Quote Originally Posted by arun karthik View Post
    Small scale and Large scale difference:
    Quantum mechanics(QM) describes everything in a very small scale like atoms, molecules, electrons and elementary particles.. On the other hand, relativity(Re) describes the space-time nature on a very very large scale.. Both theories have been confirmed in their limits, and each proves to be quite accurate and efficient.. The search for the unified theory is a problem here based on the scale difference... i would explain it..
    I fully agree that the issue is scale. Quantum mechanics is about scale, whereas relativity is essentially scale-invariant (gravitation (specifically, the Weyl conformal tensor) is conformally invariant, a stronger form of scale-invariance).


    Quote Originally Posted by arun karthik View Post
    *Consider you were in a forest. you could see the individual trees and their parts in such a scale.. but as you go up and up above the earth, you could notice, at some height, the trees appear as points, and you could notice the shape or boundary of the forest. still higher, you could see the forest as a point. when you go into the space, the earth itself appears as a point
    Yes. I think this is an interesting aspect of scale transformations.


    Quote Originally Posted by arun karthik View Post
    Force and curvature are different. In QM, they have explanation for the three fundamntal forces(electomagnetic, strong and weak nuclear).. what they think it lacks is 'gravity'.. but, the fact is, gravity is not a force like others, but it is a consequence of curvature of space-time, the geometrical fabric of our universe.. and hence, it is meaningless to unite gravity of Re with forces in QM. and quantum mechanics deals with forces as 'interactions between particles', which could not fit their 'gravitons' to explain 'action at a distance'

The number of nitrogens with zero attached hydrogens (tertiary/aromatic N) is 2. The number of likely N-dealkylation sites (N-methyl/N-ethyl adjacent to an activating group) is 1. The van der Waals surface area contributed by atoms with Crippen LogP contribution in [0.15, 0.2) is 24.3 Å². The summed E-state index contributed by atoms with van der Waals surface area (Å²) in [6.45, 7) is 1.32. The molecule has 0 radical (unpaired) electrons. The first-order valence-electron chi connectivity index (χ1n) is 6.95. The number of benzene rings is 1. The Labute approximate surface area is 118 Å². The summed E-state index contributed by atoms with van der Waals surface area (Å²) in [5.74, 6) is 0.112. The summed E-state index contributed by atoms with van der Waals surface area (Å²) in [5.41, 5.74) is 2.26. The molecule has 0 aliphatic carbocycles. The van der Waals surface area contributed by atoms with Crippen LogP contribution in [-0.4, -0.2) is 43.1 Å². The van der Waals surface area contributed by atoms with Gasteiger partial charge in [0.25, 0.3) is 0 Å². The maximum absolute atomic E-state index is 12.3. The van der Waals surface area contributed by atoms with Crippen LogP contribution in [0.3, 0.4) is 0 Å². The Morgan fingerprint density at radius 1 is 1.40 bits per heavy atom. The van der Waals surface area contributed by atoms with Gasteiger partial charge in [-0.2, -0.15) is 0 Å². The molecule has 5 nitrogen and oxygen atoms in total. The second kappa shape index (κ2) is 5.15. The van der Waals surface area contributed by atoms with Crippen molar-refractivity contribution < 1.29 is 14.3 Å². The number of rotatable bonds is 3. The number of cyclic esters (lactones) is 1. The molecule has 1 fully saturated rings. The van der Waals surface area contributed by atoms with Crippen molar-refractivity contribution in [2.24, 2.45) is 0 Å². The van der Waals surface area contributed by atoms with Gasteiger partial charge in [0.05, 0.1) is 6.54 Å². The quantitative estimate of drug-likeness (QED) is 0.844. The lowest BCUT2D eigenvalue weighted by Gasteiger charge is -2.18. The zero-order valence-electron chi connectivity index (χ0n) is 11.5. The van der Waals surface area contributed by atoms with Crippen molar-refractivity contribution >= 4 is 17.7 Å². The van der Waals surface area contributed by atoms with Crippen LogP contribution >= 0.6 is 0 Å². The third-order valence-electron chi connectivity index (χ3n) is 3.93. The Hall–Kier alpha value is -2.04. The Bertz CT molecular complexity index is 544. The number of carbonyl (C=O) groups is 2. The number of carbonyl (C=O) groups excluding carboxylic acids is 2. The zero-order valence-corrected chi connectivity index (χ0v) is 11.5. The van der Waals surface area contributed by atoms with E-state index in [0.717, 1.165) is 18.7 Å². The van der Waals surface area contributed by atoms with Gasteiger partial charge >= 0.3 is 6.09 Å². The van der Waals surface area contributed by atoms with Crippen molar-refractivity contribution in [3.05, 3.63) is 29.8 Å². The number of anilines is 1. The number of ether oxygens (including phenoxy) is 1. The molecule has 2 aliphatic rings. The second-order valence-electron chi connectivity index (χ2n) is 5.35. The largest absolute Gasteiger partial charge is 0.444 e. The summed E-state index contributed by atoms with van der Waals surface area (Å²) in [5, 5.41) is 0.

I agree with this and believe that the non-renormalisability of gravitation is a reflection of an incorrect quantum view of gravity.


    Quote Originally Posted by arun karthik View Post
    Even this curvature effect could only be observed around a massive body, it could not be appreciated in quantum level.. In addition, the strong forces at their level, could mask the curvature effects

    There is a relationship between distance scale and mass scale such that gravitational effects will become important at very small distance scales.


    Quote Originally Posted by arun karthik View Post
    Not everything in this world is deterministic, as laplace thought.. Same way, not everything is uncertain, as Heisenberg thought.. The universe is a collection of "laws and randomness", that in certain cases you could appreciate determinism, and in others you could feel randomness.. and that is when probability plays its role.. (Einstein quoted 'god doesnt play dice'.)
    The many-worlds interpretation provides an interesting perspective of this by regarding the randomness as only being from the perspective of the observer and not due to a physical process.


    Quote Originally Posted by arun karthik View Post
    If everything is ruled by randomness, then we might only require probability, and no need of laws.
    No. Laws are still needed to determine the probability (even in the many-worlds interpretation, the probability is still objectively determined).


    Quote Originally Posted by arun karthik View Post
    CONCLUSION: I would like to stress upon "the large scale effect" as the important reason for unobservable effects of QM on large scales.. And again, the predictions of each theory ALWAYS EXIST even beyond their scale limits, but DO NOT APPEAR in those situations
    Classical physics is the large-scale limit of quantum physics, and since the Planck constant is the scale constant, it becomes negligible at large scale, and the resulting equations become independent of the Planck constant and scale-invariant.
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    There are no paradoxes in relativity, just people's misunderstandings of it.
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  6. #5  
    KJW
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    Let

    Consider the Klein-Gordon equation:









    In the limit of , the second term provides the equation, , which is the corresponding classical Hamilton-Jacobi equation. Note that there is no dependence on for this term, and is thus scale-independent, and that only appears in the first term that corrects the classical equation for scale-dependent quantum effects.
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    There are no paradoxes in relativity, just people's misunderstandings of it.